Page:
Need More Insulin For Snacks and Meals? Calibra Bolus Insulin Delivery Device to Launch In Mid-2019
By Jeemin KwonAdam Brown
By Jeemin Kwon and Adam Brown
Ultra-slim patch supports convenient mealtime insulin dosing; wearers just hit two buttons simultaneously to deliver 2 units at a time; acquired by CeQur as J&J leaves diabetes devices
The OneTouch Via – previously called the “Calibra Finesse” – is a highly anticipated mealtime insulin delivery patch device that is now set to launch in mid-2019 in US pharmacies. This exciting product has the potential to make mealtime insulin bolusing easier and more discreet, ultimately giving people a better tool to manage post-meal blood sugars. diaTribe has been following this exciting product since 2010! Johnson & Johnson has sold the device to CeQur, who now plans to take over manufacturing and launch it under a new name next year.
The super slim, plastic device is intended to discreetly substitute for mealtime and bolus insulin injections. It is worn on the skin for up to three days and holds up to 200 units of mealtime insulin (Humalog, NovoLog, Fiasp), which the wearer can bolus for in two-unit increments simply by clicking two buttons on the side of the device. It is already FDA cleared for use in people with type 1 and type 2 diabetes.
At ADA 2018, researchers presented a 44-week study of 278 people comparing mealtime insulin dosing with traditional pens versus the Calibra device. Type 2 participants preferred Calibra over the traditional injection pen, as the patch device reduced hassle and allowed for convenient, discreet bolusing (e.g., through clothing). Both groups experienced similarly large A1C reductions: from starting A1C levels of 8.6%, both groups ended the study at 7.0%. The two groups also had similar outcomes on time-in-range (70-180 mg/dl): the Calibra group’s time-in-range increased to 74% (+6.2 hours per day), and the pen group’s time-in-range increased to 75% (+7.9 hours per day). Notably, 91% of the healthcare providers surveyed in this study preferred Calibra over mealtime insulin pens for their type 2 patients. (Type 1’s can also use the device, but they were not studied here.)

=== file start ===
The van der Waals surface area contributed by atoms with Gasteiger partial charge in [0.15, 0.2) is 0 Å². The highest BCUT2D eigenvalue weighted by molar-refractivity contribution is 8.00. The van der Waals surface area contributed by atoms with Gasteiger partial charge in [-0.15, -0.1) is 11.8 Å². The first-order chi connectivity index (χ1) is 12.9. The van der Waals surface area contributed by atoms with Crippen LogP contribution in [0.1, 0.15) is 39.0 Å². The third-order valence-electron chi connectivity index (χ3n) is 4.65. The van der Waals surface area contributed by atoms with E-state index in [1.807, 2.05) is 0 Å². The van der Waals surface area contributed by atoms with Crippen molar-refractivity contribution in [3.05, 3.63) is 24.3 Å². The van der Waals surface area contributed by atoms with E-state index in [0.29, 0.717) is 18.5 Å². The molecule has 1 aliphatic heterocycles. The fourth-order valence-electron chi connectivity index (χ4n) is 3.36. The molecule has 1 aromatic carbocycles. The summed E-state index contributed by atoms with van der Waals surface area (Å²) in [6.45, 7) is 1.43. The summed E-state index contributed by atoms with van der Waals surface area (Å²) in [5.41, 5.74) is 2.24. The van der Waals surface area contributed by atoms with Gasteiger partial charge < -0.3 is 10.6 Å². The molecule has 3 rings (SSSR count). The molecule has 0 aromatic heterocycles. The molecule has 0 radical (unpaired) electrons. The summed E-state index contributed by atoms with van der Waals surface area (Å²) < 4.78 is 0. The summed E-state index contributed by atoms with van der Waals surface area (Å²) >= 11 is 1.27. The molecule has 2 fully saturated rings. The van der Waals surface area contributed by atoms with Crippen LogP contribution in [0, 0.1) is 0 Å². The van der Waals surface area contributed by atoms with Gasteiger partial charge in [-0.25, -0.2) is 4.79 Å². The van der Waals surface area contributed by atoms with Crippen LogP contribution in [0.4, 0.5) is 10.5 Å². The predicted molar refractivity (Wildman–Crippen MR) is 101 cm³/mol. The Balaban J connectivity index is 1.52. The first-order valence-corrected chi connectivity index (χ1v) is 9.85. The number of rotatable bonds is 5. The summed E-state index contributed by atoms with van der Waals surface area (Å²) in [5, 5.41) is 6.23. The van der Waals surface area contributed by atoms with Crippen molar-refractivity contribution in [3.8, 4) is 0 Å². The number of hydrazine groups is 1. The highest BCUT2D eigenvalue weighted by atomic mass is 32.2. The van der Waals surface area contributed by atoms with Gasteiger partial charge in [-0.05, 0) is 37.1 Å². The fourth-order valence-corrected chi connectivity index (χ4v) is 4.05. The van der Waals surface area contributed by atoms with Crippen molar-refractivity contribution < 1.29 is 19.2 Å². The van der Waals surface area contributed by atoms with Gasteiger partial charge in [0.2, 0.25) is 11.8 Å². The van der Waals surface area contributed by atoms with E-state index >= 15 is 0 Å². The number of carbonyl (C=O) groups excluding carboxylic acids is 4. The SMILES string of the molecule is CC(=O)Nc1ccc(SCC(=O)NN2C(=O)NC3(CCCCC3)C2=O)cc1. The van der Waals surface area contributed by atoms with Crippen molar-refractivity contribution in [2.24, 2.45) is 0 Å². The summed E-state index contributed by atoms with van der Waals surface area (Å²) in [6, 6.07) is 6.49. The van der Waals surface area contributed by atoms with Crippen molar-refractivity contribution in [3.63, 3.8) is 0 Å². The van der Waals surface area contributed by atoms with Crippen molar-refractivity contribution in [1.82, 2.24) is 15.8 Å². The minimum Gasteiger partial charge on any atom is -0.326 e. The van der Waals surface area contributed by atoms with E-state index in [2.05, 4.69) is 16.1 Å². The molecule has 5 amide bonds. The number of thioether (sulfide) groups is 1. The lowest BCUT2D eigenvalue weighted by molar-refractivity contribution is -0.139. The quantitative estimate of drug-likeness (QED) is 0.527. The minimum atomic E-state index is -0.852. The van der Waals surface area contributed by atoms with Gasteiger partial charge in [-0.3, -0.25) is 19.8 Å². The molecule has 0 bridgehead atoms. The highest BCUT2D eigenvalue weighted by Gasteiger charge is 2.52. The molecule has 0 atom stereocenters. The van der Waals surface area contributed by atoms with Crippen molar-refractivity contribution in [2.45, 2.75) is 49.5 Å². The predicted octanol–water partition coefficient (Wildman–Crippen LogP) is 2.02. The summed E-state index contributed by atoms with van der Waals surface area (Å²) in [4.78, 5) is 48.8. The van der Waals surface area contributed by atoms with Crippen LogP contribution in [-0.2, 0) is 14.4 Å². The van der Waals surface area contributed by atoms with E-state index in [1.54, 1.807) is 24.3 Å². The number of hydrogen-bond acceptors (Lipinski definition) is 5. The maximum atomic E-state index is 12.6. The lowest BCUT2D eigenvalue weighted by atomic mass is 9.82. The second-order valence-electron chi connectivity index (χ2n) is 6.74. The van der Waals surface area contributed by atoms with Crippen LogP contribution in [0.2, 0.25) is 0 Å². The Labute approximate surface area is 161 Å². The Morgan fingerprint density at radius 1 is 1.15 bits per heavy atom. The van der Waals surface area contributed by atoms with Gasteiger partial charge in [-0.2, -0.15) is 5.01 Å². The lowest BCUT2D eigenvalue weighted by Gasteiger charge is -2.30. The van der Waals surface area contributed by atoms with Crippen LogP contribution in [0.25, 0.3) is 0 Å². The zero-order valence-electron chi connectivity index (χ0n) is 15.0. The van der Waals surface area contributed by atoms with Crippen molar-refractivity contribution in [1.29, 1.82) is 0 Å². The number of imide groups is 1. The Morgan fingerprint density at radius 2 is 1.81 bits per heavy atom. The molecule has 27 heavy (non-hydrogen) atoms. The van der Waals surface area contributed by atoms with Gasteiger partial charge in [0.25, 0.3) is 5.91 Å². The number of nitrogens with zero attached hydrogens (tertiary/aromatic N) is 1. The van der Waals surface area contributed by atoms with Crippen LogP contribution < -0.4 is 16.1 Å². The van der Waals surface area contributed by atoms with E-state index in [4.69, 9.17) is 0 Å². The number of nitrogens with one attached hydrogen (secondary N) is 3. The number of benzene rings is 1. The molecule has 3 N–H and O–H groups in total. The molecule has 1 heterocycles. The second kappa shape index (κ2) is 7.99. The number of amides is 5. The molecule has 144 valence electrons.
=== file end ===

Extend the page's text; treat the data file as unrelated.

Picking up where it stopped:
A strong selling point of the Calibra device is that it is entirely mechanical – no electronics, controller, or displays involved. This means it will be more economical than wearing a full-featured pump, and it will be available in pharmacies. To bolus, users simply press two side buttons simultaneously (the design reduces accidental bolusing from bumping into something), and this can be done through clothing. The convenience factor is also made possible by the device’s small size: a quarter of an inch thick, two inches long, and one inch wide (see photo). Since the Calibra device does not deliver basal insulin, people on multiple daily injections still have to take their basal injection (Lantus, Levemir, Toujeo, Tresiba) once a day through their regular pens or syringes. However, given that traditional mealtime insulin delivery involves either tinkering with a pump or injecting with a pen, Calibra is a great convenience win and something many people with type 1 and type 2 will appreciate.
The V-Go is another mechanical insulin delivery system that is worn on the body, but the biggest difference is that it has basal insulin delivery in addition to mealtime bolusing. There are three versions that have varying basal insulin delivery capacity (20, 30, or 40 units/day) in addition to 2-unit boluses. The V-Go is already available.
There is no pricing information to share for now, but we will update this piece when that information becomes available. CeQur hopes that the device will be covered by Medicare when it launches.
What has taken the Calibra device so long to come to market? Calibra, originally a small company based here in the Bay Area, developed this device years ago (See our 2010 article). In 2012, J&J acquired Calibra and planned to bring it to market, subsequently branding it, “One Touch Via.” It took J&J time to get the manufacturing ready – making patch insulin delivery devices at huge scale is not easy. Then, the new manufacturing process required a new FDA submission, which further delayed things. But in early in 2017, J&J announced plans to sell/close its diabetes device businesses, which it has now done by shutting down the Animas pump business last fall, selling its LifeScan blood glucose monitoring business to a firm called Platinum Equity, and through this sale of Calibra to CeQur. CeQur, a company we’ve followed for a long time, has been developing its own patch insulin delivery device – PAQ. Unlike the bolus-only Calibra, PAQ will offer both basal and bolus insulin in one simple patch delivery device. With this acquisition, CeQur plans to launch the Calibra device first (mid-2019), followed 12-18 months later with the PAQ device.